It is another Friday. And, we know you’re pumped up to step back from work and get some good rest.
As you prepare for all of that, we believe it’s important to share Global Roundup with you. Because we understand you’re busy, we’re bringing back exciting updates across the globe that you missed during the week.
From iPhone 14 launch to Twitter facing new rounds of scrutiny from the SEC for spam accounts calculation. If you have missed out on the news stream this week, don’t worry. We’ve got you covered.
Here is a roundup of major tech news from across the world this week:
Related also: Musk wins Twitter in court as Bolt limits operations in Tanzania
iPhone 14 Launches Sept. 7
This week, Apple Inc. announced plans to hold a launch event on Sept. 7. At the event, the tech giant plans to unveil the anticipated iPhone 14 lineup and its next slate of smartwatches, This was according to a report by Bloomberg News.
Rumours suggest the new iPhone lineup will ditch the Mini in favour of a new Max model. The new release is also rumoured to come as iPhone 14 Pro and iPhone 14 Pro Max and there is the possibility of a potential price increase by about $100 over the last edition.
Apple may also have plans to excise the iPhone 14’s notch in favour of a hole-and-pill-shaped front camera, at least for the Pro models.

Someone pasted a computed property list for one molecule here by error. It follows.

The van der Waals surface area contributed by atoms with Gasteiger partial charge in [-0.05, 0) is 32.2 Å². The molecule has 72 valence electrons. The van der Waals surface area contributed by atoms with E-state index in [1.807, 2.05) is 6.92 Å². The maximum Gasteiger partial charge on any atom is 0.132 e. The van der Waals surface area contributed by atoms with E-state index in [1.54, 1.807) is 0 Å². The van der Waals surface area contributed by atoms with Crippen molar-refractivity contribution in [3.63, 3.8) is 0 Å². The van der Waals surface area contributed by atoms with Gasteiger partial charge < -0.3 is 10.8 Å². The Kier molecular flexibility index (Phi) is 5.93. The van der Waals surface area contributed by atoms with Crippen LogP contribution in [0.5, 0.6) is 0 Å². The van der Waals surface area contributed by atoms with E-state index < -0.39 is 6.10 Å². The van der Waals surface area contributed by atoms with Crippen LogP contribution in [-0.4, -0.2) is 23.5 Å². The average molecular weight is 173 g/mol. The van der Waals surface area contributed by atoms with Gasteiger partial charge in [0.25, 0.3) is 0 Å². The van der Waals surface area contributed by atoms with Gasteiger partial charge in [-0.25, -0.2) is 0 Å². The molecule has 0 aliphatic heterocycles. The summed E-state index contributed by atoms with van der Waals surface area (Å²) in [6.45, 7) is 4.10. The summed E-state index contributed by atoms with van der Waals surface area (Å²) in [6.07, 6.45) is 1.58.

In addition to the iPhone 14, Apple may also use the event to unveil the Apple Watch Series 8, which will reportedly look similar to last year’s model but have more health features such as a fever sensor, as well as improved durability.
Twitter Is Facing Fresh Scrutiny
Twitter Inc. faced scrutiny from the US Securities and Exchange Commission in June over how it calculates the number of spam and bot accounts on the platform.
The SEC’s filings review unit asked Twitter Chief Executive Officer Parag Agrawal in a June 15 letter for details on the firm’s methodology for calculating that false accounts that it said represents less than 5% of its user base.
The estimate by Twitter has become a central sticking point between the company and Elon Musk, who is looking to walk away from a $44 billion buyout of the platform.
“To the extent material, please disclose the methodology used in calculating these figures and the underlying judgments and assumptions used by management,” the SEC said in the letter to Agrawal, referring to assumptions that Twitter included in its annual report. The letter was made public on Wednesday.
In response, Twitter’s lawyers told the SEC on June 22 that it “already adequately discloses the methodology” that it uses. The company said that it randomly selects thousands of accounts to be reviewed by people each quarter and has done so for many years.
The SEC also posted a July 27 letter noting that it had concluded its review. “We remind you that the company and its management are responsible for the accuracy and adequacy of their disclosures, notwithstanding any review, comments, action or absence of action by the staff,” the commission wrote.
Coinbase to make more cuts
As crypto exchange Coinbase faces industry challenges and economic headwinds, the company is taking a close look at where it can cut costs, CEO Brian Armstrong told CNBC’s Kate Rooney.